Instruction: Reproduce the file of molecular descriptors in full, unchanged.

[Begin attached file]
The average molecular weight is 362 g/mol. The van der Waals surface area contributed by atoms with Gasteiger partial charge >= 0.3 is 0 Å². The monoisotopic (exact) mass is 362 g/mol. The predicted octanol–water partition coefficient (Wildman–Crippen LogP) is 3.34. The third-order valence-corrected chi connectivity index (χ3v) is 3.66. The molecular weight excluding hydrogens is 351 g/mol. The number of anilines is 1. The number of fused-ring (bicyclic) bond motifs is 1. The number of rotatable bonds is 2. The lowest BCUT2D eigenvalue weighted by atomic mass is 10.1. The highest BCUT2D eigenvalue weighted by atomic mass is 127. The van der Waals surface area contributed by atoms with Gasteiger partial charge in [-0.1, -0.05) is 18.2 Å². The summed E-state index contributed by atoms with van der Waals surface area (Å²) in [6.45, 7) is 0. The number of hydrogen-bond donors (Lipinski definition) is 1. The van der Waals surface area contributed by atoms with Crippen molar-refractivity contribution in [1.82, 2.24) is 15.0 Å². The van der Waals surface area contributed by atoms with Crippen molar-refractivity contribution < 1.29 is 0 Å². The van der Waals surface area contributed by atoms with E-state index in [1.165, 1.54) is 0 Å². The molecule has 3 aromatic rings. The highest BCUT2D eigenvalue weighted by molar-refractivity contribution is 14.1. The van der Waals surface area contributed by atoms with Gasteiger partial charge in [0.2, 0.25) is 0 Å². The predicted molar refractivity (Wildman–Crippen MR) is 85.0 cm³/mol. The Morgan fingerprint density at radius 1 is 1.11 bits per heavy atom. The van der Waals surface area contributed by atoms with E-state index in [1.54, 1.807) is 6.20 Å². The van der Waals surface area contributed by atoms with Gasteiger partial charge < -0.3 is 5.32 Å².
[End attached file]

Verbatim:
The average molecular weight is 362 g/mol. The van der Waals surface area contributed by atoms with Gasteiger partial charge >= 0.3 is 0 Å². The monoisotopic (exact) mass is 362 g/mol. The predicted octanol–water partition coefficient (Wildman–Crippen LogP) is 3.34. The third-order valence-corrected chi connectivity index (χ3v) is 3.66. The molecular weight excluding hydrogens is 351 g/mol. The number of anilines is 1. The number of fused-ring (bicyclic) bond motifs is 1. The number of rotatable bonds is 2. The lowest BCUT2D eigenvalue weighted by atomic mass is 10.1. The highest BCUT2D eigenvalue weighted by atomic mass is 127. The van der Waals surface area contributed by atoms with Gasteiger partial charge in [-0.1, -0.05) is 18.2 Å². The summed E-state index contributed by atoms with van der Waals surface area (Å²) in [6.45, 7) is 0. The number of hydrogen-bond donors (Lipinski definition) is 1. The van der Waals surface area contributed by atoms with Crippen molar-refractivity contribution in [1.82, 2.24) is 15.0 Å². The van der Waals surface area contributed by atoms with Crippen molar-refractivity contribution < 1.29 is 0 Å². The van der Waals surface area contributed by atoms with E-state index in [1.165, 1.54) is 0 Å². The molecule has 3 aromatic rings. The highest BCUT2D eigenvalue weighted by molar-refractivity contribution is 14.1. The van der Waals surface area contributed by atoms with Gasteiger partial charge in [0.2, 0.25) is 0 Å². The predicted molar refractivity (Wildman–Crippen MR) is 85.0 cm³/mol. The Morgan fingerprint density at radius 1 is 1.11 bits per heavy atom. The van der Waals surface area contributed by atoms with E-state index in [1.54, 1.807) is 6.20 Å². The van der Waals surface area contributed by atoms with Gasteiger partial charge < -0.3 is 5.32 Å².